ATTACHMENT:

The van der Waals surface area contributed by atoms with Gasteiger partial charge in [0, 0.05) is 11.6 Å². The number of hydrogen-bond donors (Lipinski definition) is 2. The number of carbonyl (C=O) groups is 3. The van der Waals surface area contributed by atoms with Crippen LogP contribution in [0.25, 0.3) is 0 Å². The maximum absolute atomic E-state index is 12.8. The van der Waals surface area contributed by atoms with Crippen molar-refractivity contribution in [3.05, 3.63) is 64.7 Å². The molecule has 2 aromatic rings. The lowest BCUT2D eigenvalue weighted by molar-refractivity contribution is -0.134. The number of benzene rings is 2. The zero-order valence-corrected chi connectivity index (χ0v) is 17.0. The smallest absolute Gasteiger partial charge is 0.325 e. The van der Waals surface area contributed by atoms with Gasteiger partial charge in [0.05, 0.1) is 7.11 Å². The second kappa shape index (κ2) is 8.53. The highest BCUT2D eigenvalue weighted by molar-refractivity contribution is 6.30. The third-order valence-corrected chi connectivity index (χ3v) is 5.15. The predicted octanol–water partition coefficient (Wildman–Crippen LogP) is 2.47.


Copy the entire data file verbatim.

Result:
The van der Waals surface area contributed by atoms with Gasteiger partial charge in [0, 0.05) is 11.6 Å². The number of hydrogen-bond donors (Lipinski definition) is 2. The number of carbonyl (C=O) groups is 3. The van der Waals surface area contributed by atoms with Crippen LogP contribution in [0.25, 0.3) is 0 Å². The maximum absolute atomic E-state index is 12.8. The van der Waals surface area contributed by atoms with Crippen molar-refractivity contribution in [3.05, 3.63) is 64.7 Å². The molecule has 2 aromatic rings. The lowest BCUT2D eigenvalue weighted by molar-refractivity contribution is -0.134. The number of benzene rings is 2. The zero-order valence-corrected chi connectivity index (χ0v) is 17.0. The smallest absolute Gasteiger partial charge is 0.325 e. The van der Waals surface area contributed by atoms with Gasteiger partial charge in [0.05, 0.1) is 7.11 Å². The second kappa shape index (κ2) is 8.53. The highest BCUT2D eigenvalue weighted by molar-refractivity contribution is 6.30. The third-order valence-corrected chi connectivity index (χ3v) is 5.15. The predicted octanol–water partition coefficient (Wildman–Crippen LogP) is 2.47.